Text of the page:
Last update: December 2, 2023
Chhing ឈិង cymbals have their origins in India. They are omnipresent in Angkorian iconography, in the string orchestras of the Bayon period or simply to symbolize the music when the artists minimalized the instruments. Their use has never stopped. Today, they are present, at least, in the pin peat and mahori sets.
They are made of bronze by hammering, formerly by casting. Apart from this detail, their technology has changed little since Angkorian times.
Two sounds can be produced with cymbals: one by quickly striking the edges against each other, which produces a clear sound called cheung; the second, called chop, is produced by damping the two elements. Several nuances can be created by muffling the sound more or less with the hands.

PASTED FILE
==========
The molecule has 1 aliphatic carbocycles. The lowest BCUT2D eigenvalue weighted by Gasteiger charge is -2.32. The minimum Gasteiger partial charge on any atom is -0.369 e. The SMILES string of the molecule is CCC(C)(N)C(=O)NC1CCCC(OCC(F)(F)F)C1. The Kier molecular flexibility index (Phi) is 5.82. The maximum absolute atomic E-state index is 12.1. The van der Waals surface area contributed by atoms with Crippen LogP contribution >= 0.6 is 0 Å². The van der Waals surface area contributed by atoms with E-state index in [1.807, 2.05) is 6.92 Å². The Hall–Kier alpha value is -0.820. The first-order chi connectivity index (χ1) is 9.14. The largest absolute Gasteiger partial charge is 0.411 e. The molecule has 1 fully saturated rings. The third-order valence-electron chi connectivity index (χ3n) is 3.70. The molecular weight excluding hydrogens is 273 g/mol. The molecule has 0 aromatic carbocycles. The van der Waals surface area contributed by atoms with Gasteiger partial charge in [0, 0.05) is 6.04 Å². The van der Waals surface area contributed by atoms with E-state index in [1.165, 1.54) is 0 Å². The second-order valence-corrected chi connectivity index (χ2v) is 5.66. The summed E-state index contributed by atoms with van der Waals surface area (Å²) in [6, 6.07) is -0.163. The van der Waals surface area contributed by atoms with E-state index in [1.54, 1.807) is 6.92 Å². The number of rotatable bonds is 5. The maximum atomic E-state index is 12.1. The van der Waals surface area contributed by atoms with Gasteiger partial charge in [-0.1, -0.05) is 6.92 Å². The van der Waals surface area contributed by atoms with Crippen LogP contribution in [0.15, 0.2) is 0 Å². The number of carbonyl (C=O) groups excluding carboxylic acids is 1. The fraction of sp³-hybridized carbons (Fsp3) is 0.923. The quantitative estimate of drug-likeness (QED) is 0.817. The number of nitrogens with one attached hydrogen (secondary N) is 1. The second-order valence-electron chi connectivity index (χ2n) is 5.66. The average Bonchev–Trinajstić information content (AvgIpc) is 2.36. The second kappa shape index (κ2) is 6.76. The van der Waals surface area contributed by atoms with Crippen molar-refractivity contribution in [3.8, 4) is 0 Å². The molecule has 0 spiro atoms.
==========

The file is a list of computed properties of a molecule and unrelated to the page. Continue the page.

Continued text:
On a symbolic level, the two elements represent the sun and the moon. In the orchestra, they follow the tempo like these two stars.
This photograph by Émile Gsell (c. 1871) is the oldest to show cymbals. According to Jean Moura, “Le royaume du Cambodge” - 1883”, they were called chhung chhap, in reference to the two sounds they produce. On the ground, to the right of the musician, a romonea frame drum demonstrating that she is part of the mahori ensemble of the royal court.